14. Forni D(1), Cleynen I(2), Ferrante M(2), Cassinotti A(3), Cagliani R(1), Ardizzone S(3), Vermeire S(2), Fichera M(3), Lombardini M(3), Maconi G(3), de Franchis R(3), Asselta R(4), Biasin M(5), Clerici M(6), Sironi M(7). ABO histo-blood group might modulate predisposition to Crohn's disease and affect disease behavior. J Crohns Colitis. 2014 Jun 1;8(6):489-94. doi: 10.1016/j.crohns.2013.10.014. Epub 2013 Nov 21.
Author information: (1)Bioinformatics, Scientific Institute IRCCS E. Medea, 23842 Bosisio Parini, LC, Italy. (2)Department of Gastroenterology, University Hospital Gasthuisberg, Leuven, Belgium. (3)IBD Unit, Chair of Gastroenterology, Luigi Sacco University Hospital, 20157 Milan, Italy. (4)Dipartimento di Biotecnologie Mediche e Medicina Traslazionale, Università degli Studi di Milano, Milano, Italy. (5)Chair of Immunology, DISC LITA Vialba, University of Milano, Milano, Italy. (6)Chair of Immunology, Department of Physiopathology and Transplantation, University of Milan, 20090 Milano, Italy; Fondazione Don C. Gnocchi, IRCCS, 20148 Milano, Italy. (7)Bioinformatics, Scientific Institute IRCCS E. Medea, 23842 Bosisio Parini, LC, Italy. Electronic address: manuela.sironi@bp.lnf.it.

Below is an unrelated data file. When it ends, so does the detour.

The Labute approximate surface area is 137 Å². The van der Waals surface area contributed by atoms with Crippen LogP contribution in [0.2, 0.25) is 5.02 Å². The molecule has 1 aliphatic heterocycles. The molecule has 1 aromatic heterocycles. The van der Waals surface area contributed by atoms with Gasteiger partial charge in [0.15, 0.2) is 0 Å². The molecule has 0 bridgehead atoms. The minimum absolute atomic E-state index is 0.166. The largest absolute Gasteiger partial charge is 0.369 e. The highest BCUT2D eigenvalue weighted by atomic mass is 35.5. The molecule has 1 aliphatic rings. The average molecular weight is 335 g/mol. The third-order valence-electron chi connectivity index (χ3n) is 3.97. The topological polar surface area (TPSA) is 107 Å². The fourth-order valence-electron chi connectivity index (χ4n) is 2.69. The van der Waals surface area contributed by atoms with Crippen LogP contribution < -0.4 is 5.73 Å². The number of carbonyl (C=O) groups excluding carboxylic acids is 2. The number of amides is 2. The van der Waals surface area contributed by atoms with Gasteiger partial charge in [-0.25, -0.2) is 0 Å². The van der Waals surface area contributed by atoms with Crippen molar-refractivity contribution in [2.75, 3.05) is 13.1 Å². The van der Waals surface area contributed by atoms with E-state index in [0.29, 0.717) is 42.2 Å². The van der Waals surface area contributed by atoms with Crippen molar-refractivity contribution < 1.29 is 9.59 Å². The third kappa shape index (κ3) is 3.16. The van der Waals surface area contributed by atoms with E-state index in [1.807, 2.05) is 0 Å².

Abstract